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South African President Cyril Ramaphosa speaks to the media after leaving an African National Congress (ANC) National Executive Committee meeting in Johannesburg, on Dec. 4. The meeting was held to discuss the future of Ramaphosa's position as calls continue for his resignation over a scandal over money stolen from his farm.STR/The Associated Press

South African President Cyril Ramaphosa is launching a multipronged defence in the courts and within his ruling party to buy time for his besieged presidency after coming close to resigning last week over a corruption inquiry’s damning report.

Mr. Ramaphosa was on the verge of quitting Thursday and had gone so far as to prepare a resignation speech for a televised address, local media reported, but by Sunday his allies were mobilizing to fight for his survival.

A parliamentary inquiry by three legal experts found preliminary evidence that Mr. Ramaphosa may have violated anti-corruption laws in his handling of a mysterious US$580,000 cash payment from a Sudanese businessman who apparently bought buffalo from his wildlife farm. The money was stashed in a sofa at the farm and then stolen, without a proper police investigation, the inquiry found.

Mr. Ramaphosa’s decision to fight the inquiry in the courts and in parliament, after his allies persuaded him to cancel his resignation plans, will leave South Africa consumed by legal and political battles for months to come. Analysts warn the disputes will distract the government from desperately needed reform decisions at a time of crippling electricity shortages and a stagnant economy.

The inquiry found enough evidence for parliament to set up a committee to consider impeaching Mr. Ramaphosa. But the President cleared the first hurdle in his survival bid Sunday when the top leaders of the ruling African National Congress resolved that the ANC should oppose the inquiry’s conclusions when it is debated in parliament Tuesday.

The issue now moves to a meeting of the ANC’s full national executive on Monday. If the executive agrees, the party can then try to deploy its parliamentary majority to quash the inquiry’s report.

But even if Mr. Ramaphosa wins the executive’s support, another hurdle looms. In the parliamentary vote, ANC dissidents could join opposition parties in pushing for impeachment. Some have already said they will do this.

Meanwhile, Mr. Ramaphosa plans to ask South Africa’s highest court, the Constitutional Court, to review and reject the report of the parliamentary inquiry.

This court challenge may lead to a postponement of the parliamentary vote. But it still leaves Mr. Ramaphosa facing other investigations into the U.S. cash affair, including a police probe and possible investigations by tax and banking authorities. He also faces an ANC leadership conference on Dec. 16.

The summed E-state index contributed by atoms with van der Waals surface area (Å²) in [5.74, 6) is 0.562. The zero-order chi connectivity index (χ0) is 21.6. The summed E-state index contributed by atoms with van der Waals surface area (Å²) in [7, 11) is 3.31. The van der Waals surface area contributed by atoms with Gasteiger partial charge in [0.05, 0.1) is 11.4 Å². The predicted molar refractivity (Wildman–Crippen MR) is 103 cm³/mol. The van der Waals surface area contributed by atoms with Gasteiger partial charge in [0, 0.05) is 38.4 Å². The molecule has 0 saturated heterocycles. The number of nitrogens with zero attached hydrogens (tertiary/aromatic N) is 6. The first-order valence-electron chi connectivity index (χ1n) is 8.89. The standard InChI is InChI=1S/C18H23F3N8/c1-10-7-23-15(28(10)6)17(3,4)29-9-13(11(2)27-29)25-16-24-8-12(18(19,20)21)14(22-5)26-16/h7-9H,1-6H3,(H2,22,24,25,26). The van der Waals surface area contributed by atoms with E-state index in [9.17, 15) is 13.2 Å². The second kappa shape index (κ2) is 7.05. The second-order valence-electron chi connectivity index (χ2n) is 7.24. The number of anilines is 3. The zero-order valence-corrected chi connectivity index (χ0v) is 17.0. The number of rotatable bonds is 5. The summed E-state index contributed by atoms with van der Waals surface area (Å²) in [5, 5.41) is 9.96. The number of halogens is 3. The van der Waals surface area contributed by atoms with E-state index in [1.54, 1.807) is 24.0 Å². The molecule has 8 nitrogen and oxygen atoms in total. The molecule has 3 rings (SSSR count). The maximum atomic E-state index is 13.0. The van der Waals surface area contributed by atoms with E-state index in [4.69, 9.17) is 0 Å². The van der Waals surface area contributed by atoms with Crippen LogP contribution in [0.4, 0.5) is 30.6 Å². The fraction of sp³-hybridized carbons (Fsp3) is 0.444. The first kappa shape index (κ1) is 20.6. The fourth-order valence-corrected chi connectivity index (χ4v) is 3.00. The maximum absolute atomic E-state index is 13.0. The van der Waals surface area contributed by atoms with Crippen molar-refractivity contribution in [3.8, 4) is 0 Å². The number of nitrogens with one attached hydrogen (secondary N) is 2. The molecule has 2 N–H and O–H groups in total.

Many South Africans see the scandal as a product of ANC factional feuding, dating back to an earlier struggle that led to the ousting of former president Jacob Zuma in 2018. A faction loosely affiliated with Mr. Zuma has exploited the cash affair to tarnish Mr. Ramaphosa and try to push him out. This feuding, in turn, could damage the ANC’s chances in the next national election, in 2024. The ANC is already in danger of losing its parliamentary majority, with polls showing its support falling below 50 per cent.

One of Mr. Ramaphosa’s closest friends, ANC veteran James Motlatsi, alleged Friday that a “group of criminals” inside the party was seeking to force the leader’s departure. An ANC spokesperson condemned his comments as “divisive” and “reckless,” but it was a revealing glimpse of the bitter tensions inside the party.

Church leaders voiced alarm at the situation. The conclusions of the parliamentary corruption inquiry are causing “widespread anger and disappointment” among the country’s people, the South African Council of Churches said in a statement.

The Anglican Archbishop of Cape Town, Thabo Makgoba, said the inquiry’s report has sent the country into a crisis. “Our governing party seems to be in meltdown,” he said.

South Africa’s biggest weekly newspaper, the Sunday Times, called for an early election. The U.S. cash scandal has “tarnished whatever was left of the administration’s credibility” and is likely to render the government “ineffective,” it said in an editorial on Sunday.

Some analysts said Mr. Ramaphosa can mobilize enough ANC support to keep the presidency for now – partly because the party fears a worse result in the next election without him – but he will be badly wounded and vulnerable to constant challenges from his opponents.

Until now, his greatest political strength was the perception that he was fighting ANC corruption and cleaning out the criminals in his party. But by going to the courts to challenge the inquiry, he will seem to be borrowing Mr. Zuma’s longstanding strategy of using legal tactics to delay accountability.

“His political and moral standing is gone,” political analyst Sam Mkokeli said in a commentary on Sunday.

“The damage is done. The President behaves like a defence attorney rather than our leader. There is a strong probability he will be the ANC’s last head of state.”

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